How I Got Magazine Writing Gigs From All 3 of My Dream Markets

Carol Tice

Freelance writer dreams of great magazine writing gigsSince I became a freelance writer, most of my work has been in my favorite niche — the equine industry.

Along with web copy, newsletters, tweets and Facebook posts for trainers, big horse shows, and venues, I write articles and blogs for a few regional horse magazines.

But I had a few dream magazine writing jobs on my bucket list. My dream was to write for the biggies, the national horse magazines that all horse people know. Three topped my bucket list: The Chronicle of the Horse, Dressage Today, and the United States Dressage Federation’s Connection. They’re the Triple Crown of a dressage geek’s reading list.

Fast forward a couple of months, and I’ve now sold articles to all three magazines — within a 10-day period. How did I move them from bucket list to client list?

It was actually a simple process. I followed four basic steps.

  1. I reached out. I found a person in my niche on LinkedIn who posted a lot. She seemed upbeat and friendly, so I contacted her and asked for whatever advice she would be willing to share. She recommended I become a freelance member of American Horse Publications. Not only did I join, but I made plans to attend their annual seminar, which was just a few weeks and a few hundred miles away.
  2. I was prepared. At the seminar, I was ready to meet and greet (even though I’d rather stand in the corner and people watch). I had my elevator speech and business cards ready.
  3. I listened. To everyone. Writers, photographers, editors — all had something for me to learn. When I attended their speed networking session with a handful of juicy editors, I asked what they were looking for and tweaked my elevator speech accordingly.
  4. I followed up. The fistful of business cards I’d collected wouldn’t have done me any good sitting in my messenger bag. Even if I didn’t have an article to pitch right away, I sent a brief email.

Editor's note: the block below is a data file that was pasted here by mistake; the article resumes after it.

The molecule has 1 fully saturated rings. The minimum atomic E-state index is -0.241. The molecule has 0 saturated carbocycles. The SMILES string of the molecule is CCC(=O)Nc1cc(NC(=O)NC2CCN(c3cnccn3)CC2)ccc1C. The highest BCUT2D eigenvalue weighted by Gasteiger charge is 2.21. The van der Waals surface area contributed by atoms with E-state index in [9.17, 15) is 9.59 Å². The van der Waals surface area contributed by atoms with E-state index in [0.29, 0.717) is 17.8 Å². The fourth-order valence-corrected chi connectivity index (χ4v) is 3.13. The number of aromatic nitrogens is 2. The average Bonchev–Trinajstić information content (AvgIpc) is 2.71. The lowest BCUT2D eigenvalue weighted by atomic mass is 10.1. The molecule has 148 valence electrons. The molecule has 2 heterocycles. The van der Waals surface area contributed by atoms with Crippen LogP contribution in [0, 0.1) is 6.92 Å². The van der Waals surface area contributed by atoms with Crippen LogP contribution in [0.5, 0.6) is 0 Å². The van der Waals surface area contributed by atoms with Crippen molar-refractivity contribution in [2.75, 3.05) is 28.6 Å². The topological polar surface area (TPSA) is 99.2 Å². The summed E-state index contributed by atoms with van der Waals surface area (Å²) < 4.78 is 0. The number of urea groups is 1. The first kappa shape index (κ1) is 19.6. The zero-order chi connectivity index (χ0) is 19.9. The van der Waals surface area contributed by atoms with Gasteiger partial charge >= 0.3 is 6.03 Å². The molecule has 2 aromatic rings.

The pitching process made easy

When I pitched The Big Three, the responses were all different (but successful). For The Chronicle of the Horse, I pitched one idea, and was assigned a completely different one, on spec. I took it, wrote a great article, and it sold.

For Dressage Today, the idea I pitched was the one I got a contract for — a profile of a large, popular dressage show for which I’m the volunteer coordinator. I provide an insider’s view, including photos (for which I’m paid extra). Everybody wins.

Here’s the followup pitch that got me the gig:

I enjoyed meeting you and having a chance to speak with you at the Speed Networking session at the AHP Seminar in Charleston.

To give you a brief recap, I’m a freelance writer and dressage rider from Virginia, currently on hiatus from showing, but very actively involved in volunteering. One of my main volunteer positions is as Volunteer Coordinator for Dressage at Devon. I’d be interested in doing a piece for Dressage Today about an “backstage look” at Devon: “Dressage at Devon – Behind the Scenes at an American Classic”.

Being the Volunteer Coordinator, as well as in charge of the Dressage at Devon newsletter, I have a unique perspective and access to what makes Devon such a special show — (including being the first dressage competition to be awarded Heritage Status by the USEF).

May I write about Dressage at Devon for Dressage Today?

It was a matter of timing for the USDF Connection article. I pitched covering a seminar on sport horse judging, being offered by the USDF. The editor was planning to write the article herself, but something came up and she was unable to attend. Because we had met at the AHP Seminar, she accepted my pitch.

Your takeaways? Keep reaching out. Make connections. Be prepared. Ask for advice. Listen and follow up. All it took to start this process was one InMail on LinkedIn. Who can you contact today that may help move some of those bucket list jobs into your freelance writer’s portfolio?

Ever get a dream writing gig? Tell us how you landed it in the comments below.

Penny Hawes is a freelance writer who shares her Virginia home with her husband and several cats, dogs, and horses. You can check out her website at The Horse Writer and catch her blog, The Horsey Life.

Freelance Writers Den


  1. Daryl

    Cultivating relationships is key to connecting to growing your freelance business, especially when trying to break into areas where you may have never worked before.

    I think that’s something that people often overlook. A pitch means so much more when you actually know the person *behind* the pitch, as opposed to it being another random email from a stranger.

    Thanks for the reminder Penny!

  2. Amal

    Hey Carol,
    Really loved reading it. And thanks for introducing The Writer’s Pitch Clinic 🙂 Cheers!

  3. Scott

    Great article on the importance of networking (and following up). I recently started networking with the mindset that I will likely NOT gain clients from meetups. But I’m getting my name out there and if I do land one new client it’s well worth my time.

    • Editor